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Xylose Utilising Recombinant Saccharomyces cerevisiae strains

Walfridsson, Mats (1996)
Abstract
Through metabolic engineering, S. cerevisiae was provided with the necessary enzymes required for xylose utilisation during ethanolic fermentation of xylose-rich lignocellulose raw materials. For xylitol production, S. cerevisiae was provided with the Pichia stipitis XYL1 gene encoding xylose reductase (XR). The in-vivo reduction and the following excretion of xylitol, requires a co-substrate for maintenance and cofactor regeneration. Xylitol yields close to 100% were obtained with the XYL1 containing S. cerevisiae. Introducing P. stipitis XYL1 and XYL2 genes, encoding XR and xylitol dehydrogenase (XDH), respectively, enabled S. cerevisiae to convert xylose to xylulose, via xylitol. During the screening work of P. stipitis XDH gene,... (More)
Through metabolic engineering, S. cerevisiae was provided with the necessary enzymes required for xylose utilisation during ethanolic fermentation of xylose-rich lignocellulose raw materials. For xylitol production, S. cerevisiae was provided with the Pichia stipitis XYL1 gene encoding xylose reductase (XR). The in-vivo reduction and the following excretion of xylitol, requires a co-substrate for maintenance and cofactor regeneration. Xylitol yields close to 100% were obtained with the XYL1 containing S. cerevisiae. Introducing P. stipitis XYL1 and XYL2 genes, encoding XR and xylitol dehydrogenase (XDH), respectively, enabled S. cerevisiae to convert xylose to xylulose, via xylitol. During the screening work of P. stipitis XDH gene, another gene encoding a polyol dehydrogenase was isolated and cloned in S. cerevisiae. The gene was identified as a D-arabinitol dehydrogenase gene. In P. stipitis it may function as a redox sink by reducing D-ribulose to D-arabinitol. The metabolism through the pentose phosphate pathway (PPP) was enhanced by overexpressing the native genes TKL1 and TAL1 encoding transketolase and transaldolase, respectively, resulting in improved xylose utilisation. The XR and XDH activities in recombinant S. cerevisiae were produced at different levels by constructing yeast vectors in which the PGK1 and ADHI promoters controlled XYL1 and XYL2. With higher XDH than XR activities, less by-products, in the form of xylitol and glycerol, were formed by the recombinant S. cerevisiae strains. The Thermus thermophilus xylA gene encoding a thermostable xylose isomerase was cloned and expressed in S. cerevisiae. The recombinant xylose isomerase was actively produced and a new functional metabolic pathway was established in S. cerevisiae resulting in ethanol production from xylose. (Less)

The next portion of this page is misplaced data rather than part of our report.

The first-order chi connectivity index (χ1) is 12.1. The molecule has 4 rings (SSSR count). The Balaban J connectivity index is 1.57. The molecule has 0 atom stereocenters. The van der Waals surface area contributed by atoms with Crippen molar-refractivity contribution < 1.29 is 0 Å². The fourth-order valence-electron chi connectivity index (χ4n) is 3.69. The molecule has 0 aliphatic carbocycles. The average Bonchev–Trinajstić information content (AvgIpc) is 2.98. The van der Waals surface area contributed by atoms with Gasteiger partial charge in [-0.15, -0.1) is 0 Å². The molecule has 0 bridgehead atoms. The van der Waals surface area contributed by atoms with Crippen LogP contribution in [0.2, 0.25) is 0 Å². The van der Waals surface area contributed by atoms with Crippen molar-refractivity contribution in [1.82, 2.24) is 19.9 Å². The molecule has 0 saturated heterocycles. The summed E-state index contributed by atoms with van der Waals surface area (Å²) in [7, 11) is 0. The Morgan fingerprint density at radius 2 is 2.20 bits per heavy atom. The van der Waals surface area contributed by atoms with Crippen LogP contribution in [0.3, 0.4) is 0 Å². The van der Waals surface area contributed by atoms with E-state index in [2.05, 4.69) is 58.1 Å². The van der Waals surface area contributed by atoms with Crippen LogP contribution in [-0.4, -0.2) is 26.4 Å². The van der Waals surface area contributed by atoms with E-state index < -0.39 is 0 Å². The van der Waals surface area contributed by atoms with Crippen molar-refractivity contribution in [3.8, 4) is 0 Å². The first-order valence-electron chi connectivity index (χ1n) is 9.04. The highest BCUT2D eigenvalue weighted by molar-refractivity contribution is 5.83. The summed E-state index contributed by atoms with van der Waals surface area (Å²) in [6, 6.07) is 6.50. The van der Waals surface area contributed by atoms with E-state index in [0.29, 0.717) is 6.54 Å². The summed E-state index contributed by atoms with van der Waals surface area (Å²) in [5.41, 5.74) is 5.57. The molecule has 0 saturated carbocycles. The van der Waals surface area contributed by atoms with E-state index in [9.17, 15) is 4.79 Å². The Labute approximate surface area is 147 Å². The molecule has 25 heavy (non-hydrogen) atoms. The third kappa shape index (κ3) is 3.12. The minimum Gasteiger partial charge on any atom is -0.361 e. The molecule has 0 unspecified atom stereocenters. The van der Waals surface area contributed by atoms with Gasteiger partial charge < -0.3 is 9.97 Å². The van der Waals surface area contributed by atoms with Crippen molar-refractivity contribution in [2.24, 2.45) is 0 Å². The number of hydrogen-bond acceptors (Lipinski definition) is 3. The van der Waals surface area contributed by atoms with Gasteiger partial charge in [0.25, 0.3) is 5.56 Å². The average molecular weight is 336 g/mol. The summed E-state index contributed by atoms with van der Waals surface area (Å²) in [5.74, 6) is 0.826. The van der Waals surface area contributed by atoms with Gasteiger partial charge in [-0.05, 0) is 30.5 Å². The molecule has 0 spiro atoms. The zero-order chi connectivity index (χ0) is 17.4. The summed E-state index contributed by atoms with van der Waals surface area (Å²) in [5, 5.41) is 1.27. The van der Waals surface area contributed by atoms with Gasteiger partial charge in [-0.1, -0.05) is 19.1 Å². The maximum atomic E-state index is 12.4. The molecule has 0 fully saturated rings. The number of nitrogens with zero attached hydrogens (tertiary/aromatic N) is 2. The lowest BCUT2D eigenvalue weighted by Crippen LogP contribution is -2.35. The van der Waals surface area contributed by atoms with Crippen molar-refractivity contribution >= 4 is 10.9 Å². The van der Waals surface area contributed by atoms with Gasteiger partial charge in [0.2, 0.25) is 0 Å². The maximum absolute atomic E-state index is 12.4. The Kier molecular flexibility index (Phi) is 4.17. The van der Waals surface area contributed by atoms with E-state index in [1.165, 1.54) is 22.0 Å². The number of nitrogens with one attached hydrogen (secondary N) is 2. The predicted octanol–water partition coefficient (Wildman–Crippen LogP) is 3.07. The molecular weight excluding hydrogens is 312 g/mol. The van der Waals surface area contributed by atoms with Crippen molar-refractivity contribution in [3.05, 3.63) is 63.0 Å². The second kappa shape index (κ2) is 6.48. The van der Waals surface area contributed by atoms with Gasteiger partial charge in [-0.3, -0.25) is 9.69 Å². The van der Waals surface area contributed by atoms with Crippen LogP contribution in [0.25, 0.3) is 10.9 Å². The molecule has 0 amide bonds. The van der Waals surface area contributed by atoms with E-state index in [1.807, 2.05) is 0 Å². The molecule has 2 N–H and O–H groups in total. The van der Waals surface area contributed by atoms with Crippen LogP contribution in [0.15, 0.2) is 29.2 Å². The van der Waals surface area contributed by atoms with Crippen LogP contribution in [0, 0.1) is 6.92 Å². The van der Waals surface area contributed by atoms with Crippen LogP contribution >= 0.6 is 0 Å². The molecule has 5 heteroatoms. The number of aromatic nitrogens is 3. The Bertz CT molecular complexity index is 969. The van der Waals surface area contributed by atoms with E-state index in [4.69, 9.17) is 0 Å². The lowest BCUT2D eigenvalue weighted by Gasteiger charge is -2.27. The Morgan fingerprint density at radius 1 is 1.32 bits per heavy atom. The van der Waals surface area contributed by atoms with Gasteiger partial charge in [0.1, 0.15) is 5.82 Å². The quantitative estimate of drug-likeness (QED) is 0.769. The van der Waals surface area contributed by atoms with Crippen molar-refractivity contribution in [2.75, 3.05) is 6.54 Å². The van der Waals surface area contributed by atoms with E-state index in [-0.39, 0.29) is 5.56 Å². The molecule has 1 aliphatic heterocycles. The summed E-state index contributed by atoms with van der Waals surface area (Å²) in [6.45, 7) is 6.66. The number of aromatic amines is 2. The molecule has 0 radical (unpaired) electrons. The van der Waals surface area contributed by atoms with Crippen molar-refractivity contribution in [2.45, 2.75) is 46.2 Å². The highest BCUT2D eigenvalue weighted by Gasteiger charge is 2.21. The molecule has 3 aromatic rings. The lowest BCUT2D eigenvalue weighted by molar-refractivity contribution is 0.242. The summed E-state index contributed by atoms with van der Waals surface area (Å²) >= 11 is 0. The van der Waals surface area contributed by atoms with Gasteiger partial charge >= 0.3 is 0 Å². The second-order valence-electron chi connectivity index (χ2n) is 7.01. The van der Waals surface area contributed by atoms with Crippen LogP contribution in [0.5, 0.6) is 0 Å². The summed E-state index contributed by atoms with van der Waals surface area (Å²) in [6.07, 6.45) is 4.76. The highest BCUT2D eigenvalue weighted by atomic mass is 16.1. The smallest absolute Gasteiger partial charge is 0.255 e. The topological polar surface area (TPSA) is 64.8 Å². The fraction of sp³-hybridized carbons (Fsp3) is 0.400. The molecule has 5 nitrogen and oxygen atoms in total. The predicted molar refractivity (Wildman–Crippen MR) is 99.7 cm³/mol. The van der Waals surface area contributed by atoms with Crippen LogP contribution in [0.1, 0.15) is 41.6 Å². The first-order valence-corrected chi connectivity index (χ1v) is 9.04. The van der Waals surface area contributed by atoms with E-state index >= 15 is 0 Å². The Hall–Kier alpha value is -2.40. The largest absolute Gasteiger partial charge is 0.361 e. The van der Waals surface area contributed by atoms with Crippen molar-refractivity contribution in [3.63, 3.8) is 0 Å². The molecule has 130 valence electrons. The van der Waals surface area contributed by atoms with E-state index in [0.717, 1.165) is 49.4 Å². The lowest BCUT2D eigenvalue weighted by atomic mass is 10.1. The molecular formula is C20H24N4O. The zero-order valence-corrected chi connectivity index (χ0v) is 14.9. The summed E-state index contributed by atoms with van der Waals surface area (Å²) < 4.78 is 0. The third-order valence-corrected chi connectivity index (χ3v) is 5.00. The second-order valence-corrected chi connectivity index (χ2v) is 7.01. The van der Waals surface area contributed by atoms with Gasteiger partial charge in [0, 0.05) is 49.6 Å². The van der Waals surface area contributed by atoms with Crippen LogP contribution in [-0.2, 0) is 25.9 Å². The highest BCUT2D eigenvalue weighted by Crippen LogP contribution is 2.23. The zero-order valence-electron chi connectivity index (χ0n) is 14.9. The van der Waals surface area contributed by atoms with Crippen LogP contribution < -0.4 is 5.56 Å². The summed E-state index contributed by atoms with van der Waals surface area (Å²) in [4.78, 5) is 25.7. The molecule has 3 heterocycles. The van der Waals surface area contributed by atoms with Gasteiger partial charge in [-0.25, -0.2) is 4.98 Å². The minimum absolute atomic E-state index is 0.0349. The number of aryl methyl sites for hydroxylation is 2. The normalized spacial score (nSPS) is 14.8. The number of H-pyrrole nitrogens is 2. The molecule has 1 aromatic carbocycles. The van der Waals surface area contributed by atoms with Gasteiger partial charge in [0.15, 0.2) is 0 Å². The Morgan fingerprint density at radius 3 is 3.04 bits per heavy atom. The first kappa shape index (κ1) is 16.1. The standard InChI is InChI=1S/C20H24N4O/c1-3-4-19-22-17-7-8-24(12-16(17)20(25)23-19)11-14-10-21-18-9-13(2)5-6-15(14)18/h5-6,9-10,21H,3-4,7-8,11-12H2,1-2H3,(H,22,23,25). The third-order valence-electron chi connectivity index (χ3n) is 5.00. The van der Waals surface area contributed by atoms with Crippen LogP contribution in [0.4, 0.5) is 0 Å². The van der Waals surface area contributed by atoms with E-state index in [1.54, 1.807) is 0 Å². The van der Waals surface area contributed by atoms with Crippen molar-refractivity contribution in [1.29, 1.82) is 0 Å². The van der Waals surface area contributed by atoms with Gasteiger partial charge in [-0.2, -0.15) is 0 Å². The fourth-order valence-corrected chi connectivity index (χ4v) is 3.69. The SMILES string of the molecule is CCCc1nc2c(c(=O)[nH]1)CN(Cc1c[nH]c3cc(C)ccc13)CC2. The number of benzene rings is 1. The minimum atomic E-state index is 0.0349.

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author
opponent
  • Prof Kielland-Brandt, Morten, Carlsberg Laboratory, Copenhagen, Denmark
publishing date
type
Thesis
publication status
published
subject
keywords
xylose isomerase, transaldolase, transketolase, xylitol dehydrogenase, xylose reductase, Thermus thermophilus, Pichia stipitis, ethanol, metabolic engineering, xylitol, Microbiology, bacteriology, virology, mycology, Mikrobiologi, bakteriologi, virologi, mykologi
pages
37 pages
publisher
Applied Microbiology (LTH)
defense location
Chemical Centre, lecture hall C, Solvegatan 39, Lund
defense date
1996-06-05 10:15
external identifiers
  • Other:ISRN: LUTKDH (TKMB-1023)115(1996)
language
English
LU publication?
no
id
e733b4cb-9307-4f1c-be65-c12dc507e93d (old id 28584)
date added to LUP
2007-06-15 08:42:21
date last changed
2016-09-19 08:45:14
@misc{e733b4cb-9307-4f1c-be65-c12dc507e93d,
  abstract     = {Through metabolic engineering, S. cerevisiae was provided with the necessary enzymes required for xylose utilisation during ethanolic fermentation of xylose-rich lignocellulose raw materials. For xylitol production, S. cerevisiae was provided with the Pichia stipitis XYL1 gene encoding xylose reductase (XR). The in-vivo reduction and the following excretion of xylitol, requires a co-substrate for maintenance and cofactor regeneration. Xylitol yields close to 100% were obtained with the XYL1 containing S. cerevisiae. Introducing P. stipitis XYL1 and XYL2 genes, encoding XR and xylitol dehydrogenase (XDH), respectively, enabled S. cerevisiae to convert xylose to xylulose, via xylitol. During the screening work of P. stipitis XDH gene, another gene encoding a polyol dehydrogenase was isolated and cloned in S. cerevisiae. The gene was identified as a D-arabinitol dehydrogenase gene. In P. stipitis it may function as a redox sink by reducing D-ribulose to D-arabinitol. The metabolism through the pentose phosphate pathway (PPP) was enhanced by overexpressing the native genes TKL1 and TAL1 encoding transketolase and transaldolase, respectively, resulting in improved xylose utilisation. The XR and XDH activities in recombinant S. cerevisiae were produced at different levels by constructing yeast vectors in which the PGK1 and ADHI promoters controlled XYL1 and XYL2. With higher XDH than XR activities, less by-products, in the form of xylitol and glycerol, were formed by the recombinant S. cerevisiae strains. The Thermus thermophilus xylA gene encoding a thermostable xylose isomerase was cloned and expressed in S. cerevisiae. The recombinant xylose isomerase was actively produced and a new functional metabolic pathway was established in S. cerevisiae resulting in ethanol production from xylose.},
  author       = {Walfridsson, Mats},
  keyword      = {xylose isomerase,transaldolase,transketolase,xylitol dehydrogenase,xylose reductase,Thermus thermophilus,Pichia stipitis,ethanol,metabolic engineering,xylitol,Microbiology,bacteriology,virology,mycology,Mikrobiologi,bakteriologi,virologi,mykologi},
  language     = {eng},
  pages        = {37},
  publisher    = {ARRAY(0x821f980)},
  title        = {Xylose Utilising Recombinant Saccharomyces cerevisiae strains},
  year         = {1996},
}